CTA’s Gary Shapiro talks tech retail challenges ahead of CES Asia

Gary Shapiro, president and CEO of the Consumer Technology Association (CTA), shares his thoughts on the tech retail market ahead of CES Asia.

Companies are facing challenges in the retail space. The number of stores is shrinking. In the United States Radioshack shrunk and has reorganised, the growth of Amazon has been nothing short of miraculous.

It’s difficult to be a retailer. They have the cost structure of the brick and mortar retailers, they pay higher sales tax… so the retail environment is under pressure. Consumers with Amazon Prime have gotten away from going into stores, which is a shame because it doesn’t allow them to discover new technology as much. It’s unassisted selling. And there’s a concern there.

We’ve always been dedicated to the proposition of the independent dealer – that’s one of the things our association believes in. The independent dealers are necessary to help introduce new technologies. But it’s a challenge, because of pricing pressures on independent dealers, and they always push towards bigger conglomerations.

The head of our organisation is actually an independent retailer. His name is Dan Pigeon, he’s a volunteer for the Dallas Texas company called Starpower, we have Randy Fry of Fry’s Electronics as his best bud and one of our board members.

We have a combination of retailers and suppliers we try to grow our industry together, with a collective view of pushing toward new technologies, trying new things and pushing our government to do things so the environment is good for innovation and technology. 

‘Britain is falling behind France in terms of tech innovation’ – Gary Shapiro

Obviously the other big pressure is the economic event, to the extent that if the economy is doing well, the industry is likely to do well.

The third pressure is innovation. Sometimes, when something new happens like 4K Ultra HD, the pricing pressures bring it down so low very quickly, it’s difficult. Even now, with a DVD version of 4K Ultra coming, that’s very promising – we’ll see whether consumers want to own those and movies again, after they’ve got accustomed to not owning them.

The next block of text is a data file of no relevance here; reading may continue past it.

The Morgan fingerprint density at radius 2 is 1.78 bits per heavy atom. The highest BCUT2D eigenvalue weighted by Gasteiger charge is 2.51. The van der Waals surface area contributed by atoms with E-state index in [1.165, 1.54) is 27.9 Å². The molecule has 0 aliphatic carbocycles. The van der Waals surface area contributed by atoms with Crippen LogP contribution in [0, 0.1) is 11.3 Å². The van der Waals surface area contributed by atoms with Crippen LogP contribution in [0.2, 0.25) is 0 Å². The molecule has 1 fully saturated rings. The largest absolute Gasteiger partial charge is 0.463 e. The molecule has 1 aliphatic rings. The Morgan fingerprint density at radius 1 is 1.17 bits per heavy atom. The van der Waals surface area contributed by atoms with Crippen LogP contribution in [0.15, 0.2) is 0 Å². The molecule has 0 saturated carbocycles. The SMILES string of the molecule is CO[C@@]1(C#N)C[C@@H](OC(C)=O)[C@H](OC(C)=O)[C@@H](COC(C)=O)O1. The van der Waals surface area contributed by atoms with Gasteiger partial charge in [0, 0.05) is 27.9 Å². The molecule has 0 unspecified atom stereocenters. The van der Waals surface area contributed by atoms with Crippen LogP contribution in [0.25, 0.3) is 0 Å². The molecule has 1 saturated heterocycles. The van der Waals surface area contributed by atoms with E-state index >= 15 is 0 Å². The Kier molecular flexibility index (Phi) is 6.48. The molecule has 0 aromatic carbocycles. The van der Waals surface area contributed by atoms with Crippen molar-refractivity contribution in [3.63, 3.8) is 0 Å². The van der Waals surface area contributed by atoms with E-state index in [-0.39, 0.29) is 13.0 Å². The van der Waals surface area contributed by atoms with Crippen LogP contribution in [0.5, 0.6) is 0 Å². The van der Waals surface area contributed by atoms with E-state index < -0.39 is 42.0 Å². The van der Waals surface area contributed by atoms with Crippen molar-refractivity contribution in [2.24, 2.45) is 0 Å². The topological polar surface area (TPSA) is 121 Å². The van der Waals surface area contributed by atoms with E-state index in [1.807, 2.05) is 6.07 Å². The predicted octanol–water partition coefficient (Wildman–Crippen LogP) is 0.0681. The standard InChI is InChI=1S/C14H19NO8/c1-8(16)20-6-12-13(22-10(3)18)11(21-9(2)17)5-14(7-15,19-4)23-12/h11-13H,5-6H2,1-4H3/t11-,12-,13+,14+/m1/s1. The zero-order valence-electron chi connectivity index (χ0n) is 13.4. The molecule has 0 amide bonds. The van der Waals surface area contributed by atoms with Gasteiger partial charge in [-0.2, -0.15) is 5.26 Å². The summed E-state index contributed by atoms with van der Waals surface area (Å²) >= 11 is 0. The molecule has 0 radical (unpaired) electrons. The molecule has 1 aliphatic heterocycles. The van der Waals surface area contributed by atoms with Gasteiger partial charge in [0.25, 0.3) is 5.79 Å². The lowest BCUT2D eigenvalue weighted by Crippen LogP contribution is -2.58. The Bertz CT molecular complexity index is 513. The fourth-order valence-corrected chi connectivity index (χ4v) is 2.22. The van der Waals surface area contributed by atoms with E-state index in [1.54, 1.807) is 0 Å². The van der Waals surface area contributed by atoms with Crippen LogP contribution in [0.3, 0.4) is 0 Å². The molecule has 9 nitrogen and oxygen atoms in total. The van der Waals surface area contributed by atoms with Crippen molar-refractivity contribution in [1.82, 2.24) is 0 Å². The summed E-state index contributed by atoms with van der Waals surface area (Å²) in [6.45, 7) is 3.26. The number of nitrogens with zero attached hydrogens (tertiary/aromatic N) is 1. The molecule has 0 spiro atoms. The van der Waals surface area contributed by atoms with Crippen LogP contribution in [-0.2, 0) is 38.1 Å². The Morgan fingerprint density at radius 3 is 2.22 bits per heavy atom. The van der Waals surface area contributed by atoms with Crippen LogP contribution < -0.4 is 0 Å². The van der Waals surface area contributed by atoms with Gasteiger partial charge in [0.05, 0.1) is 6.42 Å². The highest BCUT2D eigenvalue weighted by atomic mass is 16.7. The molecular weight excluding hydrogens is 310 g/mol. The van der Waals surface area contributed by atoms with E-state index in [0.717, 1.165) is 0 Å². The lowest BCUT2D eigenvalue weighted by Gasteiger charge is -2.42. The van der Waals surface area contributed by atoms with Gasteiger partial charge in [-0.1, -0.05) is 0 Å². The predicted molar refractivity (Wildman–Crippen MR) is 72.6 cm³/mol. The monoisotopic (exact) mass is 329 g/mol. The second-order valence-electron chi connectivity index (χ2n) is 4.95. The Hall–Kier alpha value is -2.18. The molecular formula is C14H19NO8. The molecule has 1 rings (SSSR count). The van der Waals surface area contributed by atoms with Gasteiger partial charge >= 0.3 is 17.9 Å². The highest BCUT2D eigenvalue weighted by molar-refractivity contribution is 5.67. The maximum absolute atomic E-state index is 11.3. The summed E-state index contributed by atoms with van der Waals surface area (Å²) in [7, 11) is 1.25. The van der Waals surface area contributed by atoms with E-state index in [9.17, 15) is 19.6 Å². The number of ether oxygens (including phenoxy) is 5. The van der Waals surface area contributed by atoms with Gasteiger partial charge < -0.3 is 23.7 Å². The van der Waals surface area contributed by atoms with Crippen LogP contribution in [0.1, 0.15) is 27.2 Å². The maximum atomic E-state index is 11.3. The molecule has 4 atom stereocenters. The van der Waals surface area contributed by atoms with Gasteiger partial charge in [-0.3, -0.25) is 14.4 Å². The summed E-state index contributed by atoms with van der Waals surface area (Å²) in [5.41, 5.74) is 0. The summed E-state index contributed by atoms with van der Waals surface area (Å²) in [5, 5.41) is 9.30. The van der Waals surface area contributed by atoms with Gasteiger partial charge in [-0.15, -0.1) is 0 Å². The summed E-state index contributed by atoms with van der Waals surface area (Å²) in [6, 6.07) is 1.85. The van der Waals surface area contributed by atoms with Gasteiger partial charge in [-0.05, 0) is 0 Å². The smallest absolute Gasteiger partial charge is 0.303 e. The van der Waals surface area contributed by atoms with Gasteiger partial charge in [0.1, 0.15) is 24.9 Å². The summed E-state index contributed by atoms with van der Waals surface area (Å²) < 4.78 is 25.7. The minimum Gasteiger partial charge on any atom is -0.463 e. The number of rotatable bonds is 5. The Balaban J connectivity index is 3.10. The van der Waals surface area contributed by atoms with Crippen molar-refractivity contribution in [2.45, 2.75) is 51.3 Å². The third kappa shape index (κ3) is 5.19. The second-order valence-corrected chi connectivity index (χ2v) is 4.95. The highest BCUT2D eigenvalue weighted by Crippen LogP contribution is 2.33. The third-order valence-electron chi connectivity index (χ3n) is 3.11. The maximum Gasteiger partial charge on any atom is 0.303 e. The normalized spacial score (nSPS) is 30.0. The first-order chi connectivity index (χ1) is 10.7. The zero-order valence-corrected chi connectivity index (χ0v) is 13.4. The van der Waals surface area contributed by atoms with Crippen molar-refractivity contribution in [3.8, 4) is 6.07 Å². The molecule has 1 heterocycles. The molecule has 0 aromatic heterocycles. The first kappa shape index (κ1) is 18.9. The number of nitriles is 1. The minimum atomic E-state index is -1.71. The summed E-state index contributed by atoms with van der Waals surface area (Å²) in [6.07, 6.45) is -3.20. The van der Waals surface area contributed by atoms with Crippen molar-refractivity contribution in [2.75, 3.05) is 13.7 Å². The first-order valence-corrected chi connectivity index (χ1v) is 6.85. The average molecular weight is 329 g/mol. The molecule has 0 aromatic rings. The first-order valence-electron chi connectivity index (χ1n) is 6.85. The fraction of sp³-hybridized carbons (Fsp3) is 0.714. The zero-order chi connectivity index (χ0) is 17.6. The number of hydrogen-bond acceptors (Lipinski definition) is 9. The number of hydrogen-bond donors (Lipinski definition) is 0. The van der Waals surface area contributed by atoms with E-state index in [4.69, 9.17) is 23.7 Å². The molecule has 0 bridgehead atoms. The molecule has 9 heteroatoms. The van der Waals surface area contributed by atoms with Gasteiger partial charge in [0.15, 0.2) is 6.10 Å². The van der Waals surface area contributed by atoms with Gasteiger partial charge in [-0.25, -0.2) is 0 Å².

So the advantage we have is there are so many new technologies coming, some of which require installation, some of which require assisted sale. There are opportunities to have greater security to save money on energy, to have greater education for your child, more customization for different things, all sorts of devices like wearables that are coming and assisting healthcare, personalized medicine and wellness.

"Independent dealers are necessary to help introduce new technologies. But it’s a challenge for them because of pricing pressures."

So we’re exploding in the five or six new categories all at once. Going back 20 or 25 years, if we had one big introduction of a category, it was huge – now we’re in the middle of five or six.

I think the advantage we have now is that technology is going in many different directions, and it’s going very quickly. Whether it’s in the automobile or the home, or on the body, or while you’re on the go.

So we have a lot of advantages that require retailers to work really hard in terms of getting their name out there, using social media, finding who their customers are and being very clever in terms of enticing them to learn and to buy.

CES Asia takes place from May 11th to 13th in Shanghai

Check Also

How technology is helping to make employee wellbeing a priority in the hybrid workplace

Lars Lauridsen, Senior Global Product Manager, Logitech explores the importance of ensuring employee wellbeing in …